Six different climate services confirm 2023 as the hottest year

Six different climate services confirm 2023 as the hottest year

Several institutions that deal with climate data analysis agree. The global average temperature reached a record high in 2023.

The World Meteorological Organization (WMO) has officially confirmed the global average temperature record for 2023. After evaluating six different series of measurements on Friday, it gave the value as 1.45 degrees above the pre-industrial level (1850-1900 ). All six institutes would have classified 2023 as the hottest year. The new head of the WMO, Celeste Saulo, warned that this year could bring a new record.

So far, 2016 has been the hottest year since industrialization. The global average temperature at that time was about 1.29 degrees warmer. In 2022 it was 1.15 degrees hotter than before industrialization. European climate service Copernicus reported that the global average temperature for 2023 was 1.48 degrees this week. For its calculation, the WMO also evaluated series of measurements from three American and two British institutes. Indicates measurement uncertainty as plus/minus 0.12 degrees. According to the WMO, the actual average temperature was probably 15.09 degrees. However, the measurement uncertainty is noticeably greater.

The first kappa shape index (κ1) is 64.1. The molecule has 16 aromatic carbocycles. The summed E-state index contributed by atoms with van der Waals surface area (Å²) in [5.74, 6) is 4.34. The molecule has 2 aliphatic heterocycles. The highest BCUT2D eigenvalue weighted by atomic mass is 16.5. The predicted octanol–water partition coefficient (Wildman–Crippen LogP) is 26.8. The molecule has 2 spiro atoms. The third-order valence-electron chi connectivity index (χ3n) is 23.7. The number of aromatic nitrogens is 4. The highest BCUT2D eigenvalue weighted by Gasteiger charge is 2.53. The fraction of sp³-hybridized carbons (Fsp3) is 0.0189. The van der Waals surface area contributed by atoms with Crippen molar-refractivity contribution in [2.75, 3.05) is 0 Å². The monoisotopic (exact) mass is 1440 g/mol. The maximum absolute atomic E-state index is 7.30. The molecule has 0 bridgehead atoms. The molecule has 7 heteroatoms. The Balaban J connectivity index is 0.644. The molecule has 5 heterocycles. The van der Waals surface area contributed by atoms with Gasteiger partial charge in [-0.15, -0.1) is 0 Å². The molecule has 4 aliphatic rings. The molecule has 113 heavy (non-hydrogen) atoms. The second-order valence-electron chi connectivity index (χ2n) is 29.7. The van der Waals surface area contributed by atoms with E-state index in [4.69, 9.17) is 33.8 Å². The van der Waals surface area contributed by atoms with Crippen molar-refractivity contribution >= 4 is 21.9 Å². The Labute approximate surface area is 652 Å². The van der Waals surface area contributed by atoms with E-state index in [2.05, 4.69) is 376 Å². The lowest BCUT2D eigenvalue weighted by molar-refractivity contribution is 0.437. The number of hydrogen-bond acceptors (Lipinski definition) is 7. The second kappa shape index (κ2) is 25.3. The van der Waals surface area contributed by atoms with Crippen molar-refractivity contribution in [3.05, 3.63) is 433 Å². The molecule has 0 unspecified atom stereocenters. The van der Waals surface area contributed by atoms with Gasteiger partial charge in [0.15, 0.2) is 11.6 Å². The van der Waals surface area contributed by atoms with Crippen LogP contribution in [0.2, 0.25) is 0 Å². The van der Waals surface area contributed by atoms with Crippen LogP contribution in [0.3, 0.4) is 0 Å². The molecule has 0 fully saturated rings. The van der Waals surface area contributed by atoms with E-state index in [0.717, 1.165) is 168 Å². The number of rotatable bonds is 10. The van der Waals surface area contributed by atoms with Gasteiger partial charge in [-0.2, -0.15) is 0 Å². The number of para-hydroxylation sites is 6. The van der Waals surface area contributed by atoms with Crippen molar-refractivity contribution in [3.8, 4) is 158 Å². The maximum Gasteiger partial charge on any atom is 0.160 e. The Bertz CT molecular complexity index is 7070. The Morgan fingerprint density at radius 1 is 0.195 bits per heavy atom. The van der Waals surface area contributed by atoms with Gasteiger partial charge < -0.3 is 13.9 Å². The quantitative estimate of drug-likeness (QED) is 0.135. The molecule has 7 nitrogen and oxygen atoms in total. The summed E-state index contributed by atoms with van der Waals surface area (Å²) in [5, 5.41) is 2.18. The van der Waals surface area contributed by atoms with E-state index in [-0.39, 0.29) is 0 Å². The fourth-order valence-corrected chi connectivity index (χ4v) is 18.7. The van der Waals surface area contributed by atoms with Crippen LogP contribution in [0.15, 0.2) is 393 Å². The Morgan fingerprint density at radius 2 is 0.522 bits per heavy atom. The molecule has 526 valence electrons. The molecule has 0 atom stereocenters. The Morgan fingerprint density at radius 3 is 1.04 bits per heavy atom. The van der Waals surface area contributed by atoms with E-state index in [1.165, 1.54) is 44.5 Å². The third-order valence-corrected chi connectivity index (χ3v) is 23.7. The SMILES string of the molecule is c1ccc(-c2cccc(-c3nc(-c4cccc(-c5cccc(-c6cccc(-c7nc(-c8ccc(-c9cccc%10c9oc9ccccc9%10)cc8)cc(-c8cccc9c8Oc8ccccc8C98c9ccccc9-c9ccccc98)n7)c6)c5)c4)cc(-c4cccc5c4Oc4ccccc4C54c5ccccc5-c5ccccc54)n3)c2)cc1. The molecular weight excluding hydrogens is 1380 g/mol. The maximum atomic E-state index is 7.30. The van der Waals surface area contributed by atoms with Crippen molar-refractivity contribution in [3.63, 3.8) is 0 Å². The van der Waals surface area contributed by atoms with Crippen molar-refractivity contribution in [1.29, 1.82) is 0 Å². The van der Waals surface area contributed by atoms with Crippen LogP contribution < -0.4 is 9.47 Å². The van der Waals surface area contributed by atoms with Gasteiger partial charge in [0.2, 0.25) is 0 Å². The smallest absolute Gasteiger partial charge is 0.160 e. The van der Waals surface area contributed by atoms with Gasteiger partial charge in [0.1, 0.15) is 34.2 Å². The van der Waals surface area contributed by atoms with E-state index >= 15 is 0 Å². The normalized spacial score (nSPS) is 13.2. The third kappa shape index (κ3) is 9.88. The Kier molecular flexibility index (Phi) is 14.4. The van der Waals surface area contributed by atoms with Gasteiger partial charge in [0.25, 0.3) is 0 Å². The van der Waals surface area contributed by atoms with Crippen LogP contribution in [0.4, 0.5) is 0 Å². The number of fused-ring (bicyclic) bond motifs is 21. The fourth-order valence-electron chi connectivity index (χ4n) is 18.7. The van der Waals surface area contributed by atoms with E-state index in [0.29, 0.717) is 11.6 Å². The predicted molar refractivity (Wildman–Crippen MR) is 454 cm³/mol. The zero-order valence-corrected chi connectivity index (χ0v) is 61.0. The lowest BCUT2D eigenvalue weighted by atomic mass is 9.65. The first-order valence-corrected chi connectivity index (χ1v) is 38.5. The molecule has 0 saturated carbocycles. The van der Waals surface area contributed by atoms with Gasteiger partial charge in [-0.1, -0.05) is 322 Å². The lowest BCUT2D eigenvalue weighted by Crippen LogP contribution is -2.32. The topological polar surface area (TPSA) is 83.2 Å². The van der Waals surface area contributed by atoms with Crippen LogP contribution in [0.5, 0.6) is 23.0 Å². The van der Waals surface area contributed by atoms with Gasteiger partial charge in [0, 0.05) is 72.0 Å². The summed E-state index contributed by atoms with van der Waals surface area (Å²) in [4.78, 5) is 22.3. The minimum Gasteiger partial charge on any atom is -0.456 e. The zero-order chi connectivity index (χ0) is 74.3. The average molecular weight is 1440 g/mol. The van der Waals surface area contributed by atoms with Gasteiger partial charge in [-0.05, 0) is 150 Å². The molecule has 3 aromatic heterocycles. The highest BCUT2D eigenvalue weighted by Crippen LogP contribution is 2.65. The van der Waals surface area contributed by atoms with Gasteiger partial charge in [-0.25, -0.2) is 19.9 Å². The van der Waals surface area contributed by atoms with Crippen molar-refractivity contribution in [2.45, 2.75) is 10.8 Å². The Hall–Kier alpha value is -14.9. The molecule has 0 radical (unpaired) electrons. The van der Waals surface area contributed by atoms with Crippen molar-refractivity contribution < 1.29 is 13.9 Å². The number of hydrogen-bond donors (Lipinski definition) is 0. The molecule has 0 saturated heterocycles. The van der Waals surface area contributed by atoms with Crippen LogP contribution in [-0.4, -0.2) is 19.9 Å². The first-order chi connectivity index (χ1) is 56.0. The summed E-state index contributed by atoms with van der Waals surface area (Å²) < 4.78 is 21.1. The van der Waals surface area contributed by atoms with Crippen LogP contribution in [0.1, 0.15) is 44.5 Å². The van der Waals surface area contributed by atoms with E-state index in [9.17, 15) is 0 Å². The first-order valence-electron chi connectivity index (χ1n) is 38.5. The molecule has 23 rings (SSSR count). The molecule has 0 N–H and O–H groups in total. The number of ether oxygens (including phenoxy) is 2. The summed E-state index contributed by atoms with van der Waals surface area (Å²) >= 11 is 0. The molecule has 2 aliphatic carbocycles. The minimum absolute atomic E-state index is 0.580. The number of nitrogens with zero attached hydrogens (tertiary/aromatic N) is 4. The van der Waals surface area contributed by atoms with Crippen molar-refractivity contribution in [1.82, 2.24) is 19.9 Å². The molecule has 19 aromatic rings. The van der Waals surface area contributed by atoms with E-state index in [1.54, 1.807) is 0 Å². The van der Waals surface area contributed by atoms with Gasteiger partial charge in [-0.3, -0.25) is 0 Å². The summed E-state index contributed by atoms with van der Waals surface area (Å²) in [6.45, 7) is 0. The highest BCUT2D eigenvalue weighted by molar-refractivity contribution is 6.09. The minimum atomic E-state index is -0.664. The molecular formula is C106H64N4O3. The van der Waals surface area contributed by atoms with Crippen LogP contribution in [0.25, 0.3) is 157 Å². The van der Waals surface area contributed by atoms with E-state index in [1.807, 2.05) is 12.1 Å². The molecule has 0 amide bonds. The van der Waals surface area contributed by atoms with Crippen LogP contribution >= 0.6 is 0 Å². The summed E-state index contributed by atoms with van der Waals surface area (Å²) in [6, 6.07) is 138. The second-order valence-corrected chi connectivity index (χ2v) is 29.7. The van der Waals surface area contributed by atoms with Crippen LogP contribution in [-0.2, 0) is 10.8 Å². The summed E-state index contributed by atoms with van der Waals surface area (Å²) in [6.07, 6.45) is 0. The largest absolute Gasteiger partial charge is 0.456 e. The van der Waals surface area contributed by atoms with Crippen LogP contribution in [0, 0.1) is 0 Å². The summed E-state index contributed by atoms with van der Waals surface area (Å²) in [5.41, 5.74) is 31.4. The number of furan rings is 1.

2204 could get even hotter

The head of the WMO, Saulo, highlighted that the natural climate phenomenon El Niño influenced temperatures last year. It causes water temperatures to rise in parts of the Pacific and increases air temperatures every few years. Its counterpart, La Niña, is depressing temperatures. “The fact that the cooling La Niña turned into a warming El Niño in mid-2023 is clearly reflected in the increase in temperature last year,” Saulo said. “As El Niño typically has the biggest impact on global temperatures after it peaks, it could get even hotter in 2024.” The U.S. Weather Agency expects El Niño to weaken during the spring.

Saulo called on the global community to contain climate change more decisively. This requires more drastic cuts in climate-damaging greenhouse gas emissions and a faster transition to renewable energy. “Climate change is the biggest challenge facing humanity,” she said. (APA)

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